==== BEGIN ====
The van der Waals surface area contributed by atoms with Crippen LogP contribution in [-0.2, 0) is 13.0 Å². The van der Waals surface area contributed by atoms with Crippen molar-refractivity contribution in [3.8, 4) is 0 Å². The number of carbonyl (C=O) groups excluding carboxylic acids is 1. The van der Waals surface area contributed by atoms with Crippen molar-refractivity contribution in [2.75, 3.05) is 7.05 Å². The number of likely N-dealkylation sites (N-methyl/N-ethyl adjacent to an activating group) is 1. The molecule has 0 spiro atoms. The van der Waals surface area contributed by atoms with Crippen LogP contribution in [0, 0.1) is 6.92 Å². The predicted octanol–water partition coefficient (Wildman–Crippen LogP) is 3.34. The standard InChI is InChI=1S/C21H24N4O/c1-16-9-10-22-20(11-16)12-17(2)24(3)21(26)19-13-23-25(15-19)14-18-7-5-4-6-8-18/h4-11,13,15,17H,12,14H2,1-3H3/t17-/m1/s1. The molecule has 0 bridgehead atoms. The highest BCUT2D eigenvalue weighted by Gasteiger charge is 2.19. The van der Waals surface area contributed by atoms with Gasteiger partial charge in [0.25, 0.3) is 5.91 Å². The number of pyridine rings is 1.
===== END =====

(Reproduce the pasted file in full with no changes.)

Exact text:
The van der Waals surface area contributed by atoms with Crippen LogP contribution in [-0.2, 0) is 13.0 Å². The van der Waals surface area contributed by atoms with Crippen molar-refractivity contribution in [3.8, 4) is 0 Å². The number of carbonyl (C=O) groups excluding carboxylic acids is 1. The van der Waals surface area contributed by atoms with Crippen molar-refractivity contribution in [2.75, 3.05) is 7.05 Å². The number of likely N-dealkylation sites (N-methyl/N-ethyl adjacent to an activating group) is 1. The molecule has 0 spiro atoms. The van der Waals surface area contributed by atoms with Crippen LogP contribution in [0, 0.1) is 6.92 Å². The predicted octanol–water partition coefficient (Wildman–Crippen LogP) is 3.34. The standard InChI is InChI=1S/C21H24N4O/c1-16-9-10-22-20(11-16)12-17(2)24(3)21(26)19-13-23-25(15-19)14-18-7-5-4-6-8-18/h4-11,13,15,17H,12,14H2,1-3H3/t17-/m1/s1. The molecule has 0 bridgehead atoms. The highest BCUT2D eigenvalue weighted by Gasteiger charge is 2.19. The van der Waals surface area contributed by atoms with Gasteiger partial charge in [0.25, 0.3) is 5.91 Å². The number of pyridine rings is 1.